The activities of multi-national corporations and private business are today promoted by international institutions, policy actors, and many academics who believe they can be central to post-conflict peacebuilding. Such market driven interventions are theorized to provide a variety of peace-promoting benefits considered necessary to support fragile post-conflict states. These include employment opportunities, infrastructure development, and tax receipts. However, critics argue that they may also have negative consequences, such as labor abuse, environmental degradation, resource depletion, inflationary pressures, increased inequality, and minority marginalization; all potentially conflict-promoting dynamics. While such problems are often framed as the results of malicious intentions and predatory business practices, this chapter highlights more subtle reasons for such dynamics. It argues that the complexity of local sociocultural settings can derail even business ventures with the best of intentions. It exhibits how subtle and often unrecognized frictions between international and local actors lead to unexpected effects that can have impacts that are as much conflict promoting as they are peace promoting. What is necessary from businesses seeking to promote peace, therefore, is a commitment to understanding local sociocultural dynamics and the implications of intervention, which, in turn, requires very different skill sets and very different timelines for operations.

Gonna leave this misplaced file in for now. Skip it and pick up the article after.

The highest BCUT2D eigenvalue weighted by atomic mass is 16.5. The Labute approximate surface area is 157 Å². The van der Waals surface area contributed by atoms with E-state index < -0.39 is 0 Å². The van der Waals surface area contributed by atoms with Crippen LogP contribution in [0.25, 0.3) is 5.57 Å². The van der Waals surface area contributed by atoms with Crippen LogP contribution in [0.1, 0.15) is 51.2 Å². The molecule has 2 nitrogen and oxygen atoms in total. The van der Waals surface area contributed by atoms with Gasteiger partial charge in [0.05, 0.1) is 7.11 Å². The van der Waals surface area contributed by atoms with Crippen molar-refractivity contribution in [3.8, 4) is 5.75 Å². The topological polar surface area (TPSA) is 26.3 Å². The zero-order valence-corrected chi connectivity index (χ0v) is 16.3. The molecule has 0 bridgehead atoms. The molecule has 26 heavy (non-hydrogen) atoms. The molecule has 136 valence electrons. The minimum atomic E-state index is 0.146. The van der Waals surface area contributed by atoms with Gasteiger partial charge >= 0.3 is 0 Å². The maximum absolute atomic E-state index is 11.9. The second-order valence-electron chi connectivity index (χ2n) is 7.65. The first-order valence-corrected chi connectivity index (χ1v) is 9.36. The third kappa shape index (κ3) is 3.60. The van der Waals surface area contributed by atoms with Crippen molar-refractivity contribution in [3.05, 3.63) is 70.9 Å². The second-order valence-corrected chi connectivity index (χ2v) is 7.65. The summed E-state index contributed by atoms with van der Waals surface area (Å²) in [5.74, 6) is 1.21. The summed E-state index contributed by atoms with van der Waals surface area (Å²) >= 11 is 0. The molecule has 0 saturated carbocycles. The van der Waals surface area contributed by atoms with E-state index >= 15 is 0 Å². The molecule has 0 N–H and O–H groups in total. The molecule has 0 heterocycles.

|Title of host publication||Business, Peacebuilding and Sustainable Development|
|Editors||Jason Miklian, Rina M. Alluri, John Elias Katsos|
|Number of pages||17|
|ISBN (Print)||9780367175030, 9780367175061|
|Publication status||Published - 11 Jun 2019|
- Business for Peace
- Liberal Peace